Organisers of the Abu Dhabi grand prix are contemplating making changes to the Yas Marina circuit.
The layout of the otherwise spectacular facility received criticism after last year's mainly processional season finale.
FIA president Jean Todt told Auto Motor und Sport this week that "Races like Abu Dhabi in 2010, where you cannot overtake, are not acceptable".
But Richard Cregan, Yas Marina Circuit chief executive, insists Abu Dhabi should not be singled out.
"You can see it around the world that you have tracks equally as good as Yas Marina Circuit, many of them with a longer heritage and still F1 becomes a procession," he told The National.
Cregan admitted, however, that circuit officials are discussing with the FIA as well as drivers ways to improve the track.
"We are looking at various track modifications that we have to do for MotoGP and also what impact they would have on formula one," he said.
"We want to be active in terms of increasing the spectacle."
F1 Popularity Waning Due To 'Unacceptable' Races: Todt
F1's global television audience is in decline, according to FIA president Jean Todt.
The Frenchman told German magazine Auto Motor und Sport that he thinks the problem is the questionable spectacle of some grands prix.
"Races like Abu Dhabi in 2010, where you cannot overtake, are unacceptable," said Todt, who appears increasingly at odds with F1's chief executive Bernie Ecclestone.
He said "Recent data indicates a fall in the numbers of spectators. People have many choices in how to spend their leisure and every day we must ask ourselves how we can improve the entertainment".
Todt repeated his recent claim that one striking problem is the visibility of the drivers.
"On television I can hardly tell who is at the wheel of each car," he said. "Only the experts know the helmets and many drivers change their design race to race.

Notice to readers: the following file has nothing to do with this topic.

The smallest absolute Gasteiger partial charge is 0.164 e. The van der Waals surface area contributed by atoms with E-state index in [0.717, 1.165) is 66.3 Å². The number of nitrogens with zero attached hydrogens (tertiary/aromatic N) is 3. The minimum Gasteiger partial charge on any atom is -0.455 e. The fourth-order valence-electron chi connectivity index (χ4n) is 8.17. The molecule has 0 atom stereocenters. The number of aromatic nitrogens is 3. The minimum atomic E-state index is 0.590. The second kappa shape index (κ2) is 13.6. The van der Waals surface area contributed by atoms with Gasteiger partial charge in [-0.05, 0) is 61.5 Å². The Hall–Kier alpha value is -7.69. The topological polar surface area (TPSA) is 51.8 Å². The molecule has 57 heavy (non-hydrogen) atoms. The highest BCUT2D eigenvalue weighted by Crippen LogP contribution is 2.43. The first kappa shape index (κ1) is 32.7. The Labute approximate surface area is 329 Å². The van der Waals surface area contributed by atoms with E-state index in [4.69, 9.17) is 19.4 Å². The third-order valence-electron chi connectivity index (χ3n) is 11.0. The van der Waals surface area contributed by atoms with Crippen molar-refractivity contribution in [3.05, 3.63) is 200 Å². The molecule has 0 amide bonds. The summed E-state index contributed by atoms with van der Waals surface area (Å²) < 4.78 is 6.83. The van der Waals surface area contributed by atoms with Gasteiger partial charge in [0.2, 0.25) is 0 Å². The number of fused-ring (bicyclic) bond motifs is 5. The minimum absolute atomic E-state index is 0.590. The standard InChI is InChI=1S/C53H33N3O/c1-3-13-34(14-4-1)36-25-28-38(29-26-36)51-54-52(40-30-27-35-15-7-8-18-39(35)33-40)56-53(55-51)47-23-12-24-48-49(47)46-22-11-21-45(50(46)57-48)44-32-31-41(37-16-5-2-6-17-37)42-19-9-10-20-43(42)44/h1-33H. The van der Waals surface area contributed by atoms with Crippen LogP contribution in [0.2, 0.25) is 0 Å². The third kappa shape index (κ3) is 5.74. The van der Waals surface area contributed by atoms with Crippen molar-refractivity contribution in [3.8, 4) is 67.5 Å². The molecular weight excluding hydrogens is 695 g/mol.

"NASCAR does a good job. A driver, getting a starting number that he keeps for all his career, is immediately identifiable by the fans."
Todt also defended F1's new 'green' engine rules for 2013.
"One day governments will prohibit certain types of cars or engines. The FIA needs to demonstrate it is moving forward, even if it brings us no new fans," he said.
"The bigger you are, the greater the role model you have to be."
Button Glad Dominant Red Bull Struggling With KERS
Jenson Button believes F1 is yet to witness the true performance of Red Bull's 2011 car.
Reigning world champion and current championship leader Sebastian Vettel dominated the season opening Australian grand prix from pole, finishing 22 seconds clear of Button's McLaren teammate Lewis Hamilton.
Vettel's Melbourne feats were without the aid of KERS, with Button believing Red Bull is struggling with the technology.
"That's good for us," the 2009 world champion is quoted by El Pais.
"We need a powerful KERS to compete against them because in every other area they are very competitive," said the Briton.
"At the moment I think we're a long way from Red Bull," the McLaren driver acknowledged. "I get the impression that Seb is yet to show the full potential of that car."